While the song grew in popularity with the church and towns people, its popularity would be short lived with the church. When discovered that Cappeau left the church and Adams did not believe in the birth of Jesus, the church felt they could no longer endorse Cantique Noel. And even though the church stopped singing it, the town people continued. The song continued in popularity and spread from town to town. Eventually the church in France would pick it back up and make it a part of their Christmas tradition.
A decade later John Sullivan Dwight, a writer and passionate abolitionist, had the words of Cantique Noel translated to English. Dwight was eager to introduce the lyrics to Americans and was especially partial to the third verse “Truly he taught us to love one another; his law is love and his gospel is peace. Chains shall he break, for the slave is our brother; and in his name all oppression shall cease.” This verse supported his passion to fight against slavery. His efforts paid off and America quickly grew to love the song.
In 1906, with composer Adams no longer alive and Cappeau and Dwight in the latter stages of life, Reginald Fessenden, a universtiy professor and former chemist for Thomas Edison, did the impossible on Christmas Eve. With the help of a microphone and a generator, Fessenden, quoted verses of the birth of Jesus from the gospel of Luke. Ship radio operators and newspaper decoders sat stunned and mesmerized that a human voice was breaking through the air waves for the first time ever. As Fessenden finished quoting Luke, he picked up his violin and played, O Holy Night. I am sure it seemed like a Christmas miracle to the few that had access to a radio as it was not a common household item at this time.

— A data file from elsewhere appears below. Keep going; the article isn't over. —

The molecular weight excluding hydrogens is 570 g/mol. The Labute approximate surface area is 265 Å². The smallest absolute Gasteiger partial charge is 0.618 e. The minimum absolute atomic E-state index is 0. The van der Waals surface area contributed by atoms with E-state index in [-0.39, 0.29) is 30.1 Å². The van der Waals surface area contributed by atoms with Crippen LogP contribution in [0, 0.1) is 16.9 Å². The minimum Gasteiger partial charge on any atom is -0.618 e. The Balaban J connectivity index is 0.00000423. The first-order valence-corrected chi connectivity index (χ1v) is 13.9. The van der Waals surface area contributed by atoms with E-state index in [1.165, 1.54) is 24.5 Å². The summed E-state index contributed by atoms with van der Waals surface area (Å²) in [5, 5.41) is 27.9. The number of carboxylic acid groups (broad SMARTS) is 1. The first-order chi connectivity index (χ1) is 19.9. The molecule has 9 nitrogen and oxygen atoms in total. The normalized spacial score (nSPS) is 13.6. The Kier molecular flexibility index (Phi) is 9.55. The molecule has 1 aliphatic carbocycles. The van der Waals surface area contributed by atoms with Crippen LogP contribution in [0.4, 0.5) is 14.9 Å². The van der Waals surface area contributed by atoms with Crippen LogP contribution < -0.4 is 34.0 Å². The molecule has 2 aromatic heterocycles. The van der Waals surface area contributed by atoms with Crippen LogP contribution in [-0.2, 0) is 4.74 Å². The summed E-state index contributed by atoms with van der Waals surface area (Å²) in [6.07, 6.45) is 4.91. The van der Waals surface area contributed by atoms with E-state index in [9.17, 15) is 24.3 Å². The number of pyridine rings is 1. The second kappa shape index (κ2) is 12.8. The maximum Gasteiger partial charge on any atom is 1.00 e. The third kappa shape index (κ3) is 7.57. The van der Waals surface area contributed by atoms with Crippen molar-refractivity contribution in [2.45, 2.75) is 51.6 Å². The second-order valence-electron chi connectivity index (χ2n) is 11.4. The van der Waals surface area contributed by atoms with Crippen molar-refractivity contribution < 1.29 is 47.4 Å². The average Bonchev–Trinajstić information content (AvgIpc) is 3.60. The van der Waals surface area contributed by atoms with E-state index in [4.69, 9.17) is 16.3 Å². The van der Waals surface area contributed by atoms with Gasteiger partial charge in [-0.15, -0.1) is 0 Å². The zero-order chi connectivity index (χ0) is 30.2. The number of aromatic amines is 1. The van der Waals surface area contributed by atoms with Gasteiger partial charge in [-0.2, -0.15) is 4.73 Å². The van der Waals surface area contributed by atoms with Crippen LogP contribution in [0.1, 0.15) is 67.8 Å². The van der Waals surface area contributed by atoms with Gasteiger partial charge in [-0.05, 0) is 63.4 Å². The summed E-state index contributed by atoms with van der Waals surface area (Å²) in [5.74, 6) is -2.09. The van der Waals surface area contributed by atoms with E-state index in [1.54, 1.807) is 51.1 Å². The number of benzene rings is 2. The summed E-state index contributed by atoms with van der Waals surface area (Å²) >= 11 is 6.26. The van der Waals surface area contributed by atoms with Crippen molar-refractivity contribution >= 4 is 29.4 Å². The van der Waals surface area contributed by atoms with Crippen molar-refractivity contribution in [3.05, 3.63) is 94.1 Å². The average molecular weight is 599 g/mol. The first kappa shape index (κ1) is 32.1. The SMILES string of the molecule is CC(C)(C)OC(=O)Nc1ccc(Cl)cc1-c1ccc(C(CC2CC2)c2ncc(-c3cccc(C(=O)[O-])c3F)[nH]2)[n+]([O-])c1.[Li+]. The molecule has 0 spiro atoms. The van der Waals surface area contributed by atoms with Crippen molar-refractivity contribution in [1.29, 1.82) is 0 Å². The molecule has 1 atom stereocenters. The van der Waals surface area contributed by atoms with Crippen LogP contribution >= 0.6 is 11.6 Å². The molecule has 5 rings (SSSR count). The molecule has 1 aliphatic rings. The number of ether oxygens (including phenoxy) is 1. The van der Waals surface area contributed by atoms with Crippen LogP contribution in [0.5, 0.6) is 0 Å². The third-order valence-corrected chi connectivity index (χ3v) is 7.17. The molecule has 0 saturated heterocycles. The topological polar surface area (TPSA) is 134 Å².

O Holy Night became known as the very first song to ever be played on raido air waves. This historical song had its own journey of hope as people in different stages of their faith pioneered its introduction into the hearts and homes of people everywhere at Christmas.